Green Dot readies GO2bank to take on new generation of challengers
As challenger banks threaten Green Dot Corp.'s status among the underbanked, the prepaid card issuer is diving into their market by unveiling a challenger bank of its own.
Green Dot took its first step recently by opening the waitlist for the aptly named GO2bank service, which it plans to launch next year.
"We chose GO2bank as our new brand by doing some pretty extensive research and because we want this product to be the go-to destination for modern banking and money movement for everyone, wherever they go," said Dan Henry, Green Dot's CEO, in a Wednesday earnings call with analysts, according to a transcript.
The branding also echoes that of GoBank, a mobile consumer checking account Green Dot launched in 2013. The GO2bank initiative should fuel further deposit growth, with a focus on serving low-to-moderate-income consumers, he said.
The economics on the GO2bank product "will be stronger than, I think, any product that we have at Green Dot currently," Henry said, citing 6% and 7% cash-back rewards funded by merchants.
It's important for Green Dot to go after this market aggressively, as challenger banks emerged as a viable threat in late 2019. Companies like Chime and Varo offer a mobile-first alternative to prepaid cards, with Varo offering perks such as no-fee overdrafts of up to $50.
Henry became CEO in March after longtime CEO Steve Streit stepped down in December 2019.
Green Dot reported revenue of $279 million during the quarter, an increase of 22% from a year earlier. Net income was $13.8 million, versu $10.2 million in the third quarter of 2019. The company says its third-quarter earnings were fueled by meaningful banking-as-a-service partnerships and services delivery.
Citing new partnerships with Intuit and Kabbage, Green Dot was able to strengthen its offerings to small business owners and accelerate its shift to digital banking and payments, Henry said.
"Leveraging Green Dot's capabilities, Intuit announced their plans to launch a QuickBooks Cash account, and Kabbage announced plans for Kabbage Checking," Henry noted. "We're also very excited about Kabbage's acceleration potential now that they are part of American Express."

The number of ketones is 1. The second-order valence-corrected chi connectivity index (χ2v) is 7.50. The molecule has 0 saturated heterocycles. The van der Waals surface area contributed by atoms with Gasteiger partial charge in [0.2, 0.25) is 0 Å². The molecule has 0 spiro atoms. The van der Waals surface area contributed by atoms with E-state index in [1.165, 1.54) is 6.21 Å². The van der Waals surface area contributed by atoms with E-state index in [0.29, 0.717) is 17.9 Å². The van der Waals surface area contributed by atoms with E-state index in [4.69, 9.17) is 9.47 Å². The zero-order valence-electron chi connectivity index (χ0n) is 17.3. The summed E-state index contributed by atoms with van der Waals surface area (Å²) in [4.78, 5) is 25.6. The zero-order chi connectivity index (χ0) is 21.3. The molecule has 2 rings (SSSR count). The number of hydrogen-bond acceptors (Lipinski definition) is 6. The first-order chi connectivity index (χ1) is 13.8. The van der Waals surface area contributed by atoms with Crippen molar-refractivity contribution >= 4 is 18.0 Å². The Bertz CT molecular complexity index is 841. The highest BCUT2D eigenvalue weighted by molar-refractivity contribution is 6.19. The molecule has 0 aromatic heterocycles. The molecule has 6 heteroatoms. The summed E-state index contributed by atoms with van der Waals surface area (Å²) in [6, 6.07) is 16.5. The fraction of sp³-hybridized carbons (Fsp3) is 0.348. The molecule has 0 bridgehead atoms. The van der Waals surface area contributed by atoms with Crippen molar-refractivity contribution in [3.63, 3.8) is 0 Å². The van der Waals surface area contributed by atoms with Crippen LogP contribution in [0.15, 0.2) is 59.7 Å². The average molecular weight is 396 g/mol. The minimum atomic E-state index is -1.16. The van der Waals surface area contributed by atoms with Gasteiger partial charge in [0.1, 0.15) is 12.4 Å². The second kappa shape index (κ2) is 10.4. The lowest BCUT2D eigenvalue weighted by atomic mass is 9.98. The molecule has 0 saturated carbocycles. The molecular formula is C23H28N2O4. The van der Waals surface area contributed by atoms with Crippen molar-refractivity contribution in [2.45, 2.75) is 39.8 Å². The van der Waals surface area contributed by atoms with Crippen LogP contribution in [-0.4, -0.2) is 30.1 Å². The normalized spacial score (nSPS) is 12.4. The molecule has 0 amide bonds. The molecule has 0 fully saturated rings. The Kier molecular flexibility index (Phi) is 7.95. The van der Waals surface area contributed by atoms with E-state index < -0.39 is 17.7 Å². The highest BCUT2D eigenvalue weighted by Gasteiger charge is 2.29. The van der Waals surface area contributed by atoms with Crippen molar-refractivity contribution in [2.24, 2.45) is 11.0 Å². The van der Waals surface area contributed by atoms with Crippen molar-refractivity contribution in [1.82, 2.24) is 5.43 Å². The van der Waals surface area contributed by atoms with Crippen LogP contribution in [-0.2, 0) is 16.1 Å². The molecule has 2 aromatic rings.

Through these products, small-business owners will now have access to more seamless, safe and value driven banking and cash management for their businesses," Henry added. "We're incredibly proud to be a part of this movement and look forward to deepening our partnerships with Intuit and Kabbage and doing more for small businesses in the future."
Henry also pointed to Green Dot's recent investments and partnership with Gig Wage, which he called "a very impressive and fast-growing startup focused on creating a better financial ecosystem for the rapidly expanding gig economy."
Midway through the year, money transfer agent Remitly launched a cash deposit service for its digital bank account holders on the Green Dot retailer network.
Green Dot's advancement into the challenger bank landscape will be vital to its future, the company said. Upon becoming CEO of the company, one goal Henry set was to have Green Dot introduce a new direct-to-consumer bank.
While those programs will "come at a cost" for Green Dot, the company is concentrating more on "how we can be creative and in designing really value-rich opportunities propositions for the consumer that they love and embrace," Henry said.
Like many companies in the payments and financial services industry, Green Dot has had some highs and lows in dealing with the coronavirus pandemic. On one hand, the company pushed out $4 billion of stimulus and unemployment benefits to Green Dot prepaid cardholders, but it has dealt with higher dispute call center costs.
"It's really hard to sort of isolate the direct impact of the government benefits specifically," said Jess Unruh, interim chief financial officer and chief accounting officer at Green Dot.
"As you think about 2021 trends in gross dollar volume per active, you will really start to normalize from what you've seen in Q2 and Q3" because of benefit payouts, Unruh said. "Ultimately, we believe we'll be in a better place for the long term because of that digital adoption."